An Italian architect in China has developed a novel idea for dealing with the country's pollution and smog problems with plans to build the first 'forest city' made up of 40,000 trees.

The new Liuzhou Forest City will reportedly host 30,000 people and will absorb almost 10,000 tonnes of CO2 and produce approximately 900 tonnes of oxygen annually.

The city is currently under construction in Liuzhou, Guangxi Province, having been designed by Stefano Boeri, and is expected to be completed by 2020.

Credit: Stefano Boeri Architetti
Credit: Stefano Boeri Architetti

The Italian architect's website reads: "The diffusion of plants, not only in the parks and gardens or along the streets, but also over building facades, will allow the energy self-sufficient city to contribute to improve the air quality (absorbing both CO2 and fine dust of 57 tonnes per year), to decrease the average air temperature, to create noise barriers and to improve the biodiversity of living species, generating the habitat for birds, insects and small animals that inhabit the Liuzhou territory."

Roughly one million plants from more than 100 species are to be planted around the city, along with 40,000 trees. Fitting them all in will mean placing them on every service area imaginable.

You might remember that Boeri also designed two vertical skyscraper 'forests'. Stefano first developed his vertical forest concept when he built a pair of buildings in Italy. Since then he's taken his projects over to Asia.Credit: Stefano Boeri Architetti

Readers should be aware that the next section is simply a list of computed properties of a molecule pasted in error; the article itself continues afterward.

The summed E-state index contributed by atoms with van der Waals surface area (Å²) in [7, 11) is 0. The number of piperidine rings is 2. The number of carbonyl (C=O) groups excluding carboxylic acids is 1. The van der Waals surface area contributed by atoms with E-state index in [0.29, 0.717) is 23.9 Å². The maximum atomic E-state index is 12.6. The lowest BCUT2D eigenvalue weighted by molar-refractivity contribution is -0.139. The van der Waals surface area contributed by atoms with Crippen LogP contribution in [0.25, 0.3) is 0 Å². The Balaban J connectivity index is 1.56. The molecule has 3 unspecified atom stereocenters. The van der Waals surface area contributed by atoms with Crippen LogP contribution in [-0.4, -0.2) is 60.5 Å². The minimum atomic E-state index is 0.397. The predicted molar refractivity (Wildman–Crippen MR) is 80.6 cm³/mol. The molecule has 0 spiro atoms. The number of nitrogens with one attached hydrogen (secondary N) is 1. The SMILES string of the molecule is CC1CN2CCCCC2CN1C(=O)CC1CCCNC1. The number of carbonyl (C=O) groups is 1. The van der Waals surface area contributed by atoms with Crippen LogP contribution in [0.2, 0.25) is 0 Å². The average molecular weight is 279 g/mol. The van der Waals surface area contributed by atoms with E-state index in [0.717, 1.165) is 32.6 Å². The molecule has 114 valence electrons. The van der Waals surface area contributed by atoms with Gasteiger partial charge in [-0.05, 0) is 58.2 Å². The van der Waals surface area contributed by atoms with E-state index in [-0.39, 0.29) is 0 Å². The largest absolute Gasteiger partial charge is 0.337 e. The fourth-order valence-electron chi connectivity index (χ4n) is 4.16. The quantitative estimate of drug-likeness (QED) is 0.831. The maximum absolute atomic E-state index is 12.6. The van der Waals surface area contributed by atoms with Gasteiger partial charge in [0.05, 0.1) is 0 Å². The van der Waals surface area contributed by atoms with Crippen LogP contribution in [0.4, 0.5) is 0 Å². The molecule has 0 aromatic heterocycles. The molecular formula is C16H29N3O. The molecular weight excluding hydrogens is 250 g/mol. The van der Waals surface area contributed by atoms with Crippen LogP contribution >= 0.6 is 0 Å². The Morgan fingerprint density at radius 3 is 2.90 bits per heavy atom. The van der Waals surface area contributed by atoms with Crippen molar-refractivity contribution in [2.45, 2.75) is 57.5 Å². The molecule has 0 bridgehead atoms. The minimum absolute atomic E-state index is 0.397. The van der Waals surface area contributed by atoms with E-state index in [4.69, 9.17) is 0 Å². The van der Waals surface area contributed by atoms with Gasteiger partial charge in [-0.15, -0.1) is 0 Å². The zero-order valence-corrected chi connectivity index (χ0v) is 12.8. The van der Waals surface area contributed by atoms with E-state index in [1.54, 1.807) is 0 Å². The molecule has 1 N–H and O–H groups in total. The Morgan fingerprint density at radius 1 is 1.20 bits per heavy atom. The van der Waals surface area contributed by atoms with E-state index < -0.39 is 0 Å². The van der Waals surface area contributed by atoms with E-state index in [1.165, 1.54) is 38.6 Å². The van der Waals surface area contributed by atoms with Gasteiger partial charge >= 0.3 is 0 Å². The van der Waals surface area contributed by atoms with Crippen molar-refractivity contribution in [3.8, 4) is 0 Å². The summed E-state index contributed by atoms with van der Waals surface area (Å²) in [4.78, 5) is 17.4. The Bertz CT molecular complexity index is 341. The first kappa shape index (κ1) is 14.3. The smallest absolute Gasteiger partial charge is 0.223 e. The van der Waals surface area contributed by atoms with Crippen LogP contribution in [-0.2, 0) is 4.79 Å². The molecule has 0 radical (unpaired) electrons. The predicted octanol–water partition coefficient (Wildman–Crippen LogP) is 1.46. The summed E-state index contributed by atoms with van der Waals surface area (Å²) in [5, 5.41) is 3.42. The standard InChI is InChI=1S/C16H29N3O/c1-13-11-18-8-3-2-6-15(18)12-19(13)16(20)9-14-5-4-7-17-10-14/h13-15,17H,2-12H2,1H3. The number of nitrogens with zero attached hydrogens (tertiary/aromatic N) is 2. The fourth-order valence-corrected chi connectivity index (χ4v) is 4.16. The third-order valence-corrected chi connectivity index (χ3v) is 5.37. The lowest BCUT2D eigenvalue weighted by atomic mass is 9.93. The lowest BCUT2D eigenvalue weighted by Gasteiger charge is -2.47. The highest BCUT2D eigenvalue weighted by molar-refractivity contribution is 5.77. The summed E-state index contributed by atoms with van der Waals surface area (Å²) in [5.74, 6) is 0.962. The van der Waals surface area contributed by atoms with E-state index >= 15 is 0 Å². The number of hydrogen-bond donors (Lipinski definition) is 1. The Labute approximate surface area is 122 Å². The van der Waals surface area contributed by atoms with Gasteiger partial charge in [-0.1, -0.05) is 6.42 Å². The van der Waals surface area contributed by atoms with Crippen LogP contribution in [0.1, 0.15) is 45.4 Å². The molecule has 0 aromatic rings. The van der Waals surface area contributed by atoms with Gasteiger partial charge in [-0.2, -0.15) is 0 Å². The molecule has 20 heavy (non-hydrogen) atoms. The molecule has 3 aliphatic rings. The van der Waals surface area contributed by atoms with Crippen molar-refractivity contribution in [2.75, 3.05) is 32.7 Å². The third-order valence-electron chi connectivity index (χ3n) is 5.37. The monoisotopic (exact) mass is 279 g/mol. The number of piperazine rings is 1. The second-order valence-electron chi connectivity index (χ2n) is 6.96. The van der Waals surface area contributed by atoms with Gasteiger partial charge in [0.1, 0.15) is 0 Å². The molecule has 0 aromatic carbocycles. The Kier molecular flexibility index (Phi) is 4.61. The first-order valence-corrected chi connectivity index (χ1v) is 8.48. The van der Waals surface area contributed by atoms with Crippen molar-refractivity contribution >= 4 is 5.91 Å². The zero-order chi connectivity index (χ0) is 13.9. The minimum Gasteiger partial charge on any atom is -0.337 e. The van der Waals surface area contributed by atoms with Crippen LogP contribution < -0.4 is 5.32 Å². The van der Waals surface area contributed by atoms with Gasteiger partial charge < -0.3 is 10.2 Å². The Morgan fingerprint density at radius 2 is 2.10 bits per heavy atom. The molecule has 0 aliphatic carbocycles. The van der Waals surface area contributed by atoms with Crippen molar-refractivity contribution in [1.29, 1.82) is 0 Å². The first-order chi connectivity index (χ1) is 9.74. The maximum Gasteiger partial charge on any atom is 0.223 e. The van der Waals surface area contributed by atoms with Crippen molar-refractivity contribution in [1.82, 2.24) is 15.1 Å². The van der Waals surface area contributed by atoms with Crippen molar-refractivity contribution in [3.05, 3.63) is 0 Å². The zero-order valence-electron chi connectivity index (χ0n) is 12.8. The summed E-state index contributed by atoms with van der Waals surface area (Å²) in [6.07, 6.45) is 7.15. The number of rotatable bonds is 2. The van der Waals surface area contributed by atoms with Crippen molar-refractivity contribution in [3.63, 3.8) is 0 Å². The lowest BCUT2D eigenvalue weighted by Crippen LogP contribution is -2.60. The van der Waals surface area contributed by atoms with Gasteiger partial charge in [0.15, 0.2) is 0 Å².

Credit: Stefano Boeri Architetti

The Chinese city of Nanging started building 'forest towers' earlier this year and they are set to be complete by 2018. They will feature a 247-room luxury hotel, a museum, an architecture school.

Boeri described his 'vertical forest' concept as the architectural equivalent of a skin graft, designed to bring new life to a small corner of China's polluted urban sprawl.Credit: Stefano Boeri Architetti
Credit: Stefano Boeri Architetti

"It is positive because the presence of such a large number of plants, trees and shrubs is contributing to the cleaning of the air, contributing to absorbing CO2 and producing oxygen," the architect said.

"What is so important is that this large presence of plants is an amazing contribution in terms of absorbing the dust produced by urban traffic."

Featured Image Credit: Stefano Boeri

Stewart Perrie

Stewart Perrie is a Trending Journalist at LADbible. His first job was as a newsreader and journalist at the award winning Sydney radio station, Macquarie Radio. He was solely responsible for the content broadcast on multiple stations across Australia when the MH17, Germanwings and AirAsia disasters unfolded. Stewart has covered the conflict in Syria for LADbible, interviewing a doctor on the front line, and has contributed to the hugely successful UOKM8 campaign.

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